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Three times bankruptcy is the right decision

Bankruptcy comes with a significant hit to your credit score. In some situations, the credit hit can be worth the potential positives from declaring bankruptcy.

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    An employee counts Indian rupee currency notes in New Delhi in this July 5, 2013 file photo.The US has a comprehensive bankruptcy system in place that can be used as an advantage for some debtors.
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Filing for either Chapter 13 or Chapter 7 bankruptcy will cost you, lowering your credit score by 100 points or more. This will make qualifying for new credit cards, a mortgage loan, auto loan, or personal loan nearly impossible, at least for several years after you file. But that doesn't mean that filing for bankruptcy is never the right decision.

"We look at bankruptcy as a last resort," said Leslie Tayne, a debt-relief attorney and founder of Tayne Law Group in Melville, New York. "But sometimes I do advise people to file for bankruptcy. When paying off debt would leave you with no money left over to put food on the table, if it means you can't pay your mortgage, if there is nothing left over, that's catastrophic, and then it makes sense to file for bankruptcy."

But Tayne warns that filing for bankruptcy shouldn't be taken lightly. Doing so will damage your credit for up to 10 years. But if there are no other options? There are three times when filing for bankruptcy protection does make sense.

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Chapter 13 or Chapter 7? Know Before You File

Before you do file for protection, you need to know the consequences. There are two main types of bankruptcy protection that consumers can typically access: Chapter 13 and Chapter 7.

In Chapter 7, you don't repay your debts under a payment plan. Instead, a bankruptcy judge handles the selling of your nonexempt assets to raise enough money to pay back at least some of your debts. Your home might be protected under Chapter 7 bankruptcy, but it's important to check with an attorney first.

Under Chapter 13, a bankruptcy judge sets up a repayment plan. Under this plan, you pay back some or all of your debts, but at a rate — and with monthly payments — that you can afford.

Both forms of bankruptcy will usually drop your credit score by 100 points or more. But Chapter 7 bankruptcy stays on your credit report for 10 years, while Chapter 13 falls off after seven.

Lenders will see your bankruptcy filing every time you apply for a credit card, mortgage, car loan, student loan, or any other form of debt. You will struggle to get lenders to approve your applications — at least for the first several years after filing for bankruptcy protection — and will often have to pay higher interest rates when lenders do decide to loan you money.

When, then, does taking this credit hit make sense?

1. Your Liabilities Are More Than Your Assets

Tayne says that bankruptcy is often the best option when consumers owe so much that their liabilities are far higher than the value of their assets. In such cases, it can be nearly impossible for consumers to catch up with their debts.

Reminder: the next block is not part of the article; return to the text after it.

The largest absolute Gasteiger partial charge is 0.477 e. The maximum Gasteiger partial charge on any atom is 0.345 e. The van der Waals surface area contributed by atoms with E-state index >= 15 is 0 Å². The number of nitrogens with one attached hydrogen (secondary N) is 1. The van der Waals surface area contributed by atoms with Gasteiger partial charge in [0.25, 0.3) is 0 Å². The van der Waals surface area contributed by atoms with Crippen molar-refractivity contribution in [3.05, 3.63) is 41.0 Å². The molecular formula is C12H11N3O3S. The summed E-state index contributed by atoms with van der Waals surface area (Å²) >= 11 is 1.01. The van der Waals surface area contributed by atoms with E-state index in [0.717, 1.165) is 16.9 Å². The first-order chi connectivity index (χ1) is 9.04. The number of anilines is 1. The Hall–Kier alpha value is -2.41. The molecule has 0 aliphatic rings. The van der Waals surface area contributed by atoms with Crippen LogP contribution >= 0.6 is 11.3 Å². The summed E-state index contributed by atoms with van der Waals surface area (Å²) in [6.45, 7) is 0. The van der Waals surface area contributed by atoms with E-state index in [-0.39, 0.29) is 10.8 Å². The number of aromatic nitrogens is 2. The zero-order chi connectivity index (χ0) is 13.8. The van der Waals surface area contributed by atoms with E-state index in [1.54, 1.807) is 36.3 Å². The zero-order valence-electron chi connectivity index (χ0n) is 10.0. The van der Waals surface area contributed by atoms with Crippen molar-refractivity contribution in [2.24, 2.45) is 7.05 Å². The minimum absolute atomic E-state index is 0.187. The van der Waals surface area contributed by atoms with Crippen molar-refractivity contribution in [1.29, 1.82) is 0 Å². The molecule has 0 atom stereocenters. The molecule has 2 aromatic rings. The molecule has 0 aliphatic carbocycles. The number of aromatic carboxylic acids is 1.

"If income is far less than expenses, if there is no end in sight even if I help them cut their expenses, then bankruptcy might be the only option," Tayne says. "If their income will never let them meet the requirements to pay even the minimal amount of what they owe each month? Then bankruptcy might be their only choice."

2. Negotiations Didn't Work

Before filing for bankruptcy, you should always try to negotiate with your creditors. Many might be willing to reduce the amount of money you owe them if you can prove that you are struggling financially. To prove this, you might have to send your creditors copies of your most recent paycheck stubs and bank statements, anything that will prove that your income has fallen or that your savings are depleted.

But if your creditors won't negotiate with you, you might have no other option but to file for bankruptcy protection. Once you do file, a bankruptcy trustee will take over the task of negotiating with the people you owe. These professional negotiators might have more success convincing creditors to forgive at least some of your debt.

3. A Job Loss or Serious Illness Makes It Impossible to Pay Your Bills

Often, people fall into financial troubles because of a catastrophic event, whether a job loss or a serious medical emergency. Bills and debt can pile up quickly when one of these setbacks slashes your ability to generate a monthly income.

If a job loss, medical emergency, or other financial disaster has eliminated all or most of your monthly income, and you can't see any way to catch up on your mounting debt, filing for bankruptcy protection might provide you the relief you need on the way to bouncing back from your financial setbacks.

The Christian Science Monitor has assembled a diverse group of the best personal finance bloggers out there. Our guest bloggers are not employed or directed by the Monitor and the views expressed are the bloggers' own, as is responsibility for the content of their blogs. To contact us about a blogger, click here. To add or view a comment on a guest blog, please go to the blogger's own site by clicking on the link in the blog description box above.

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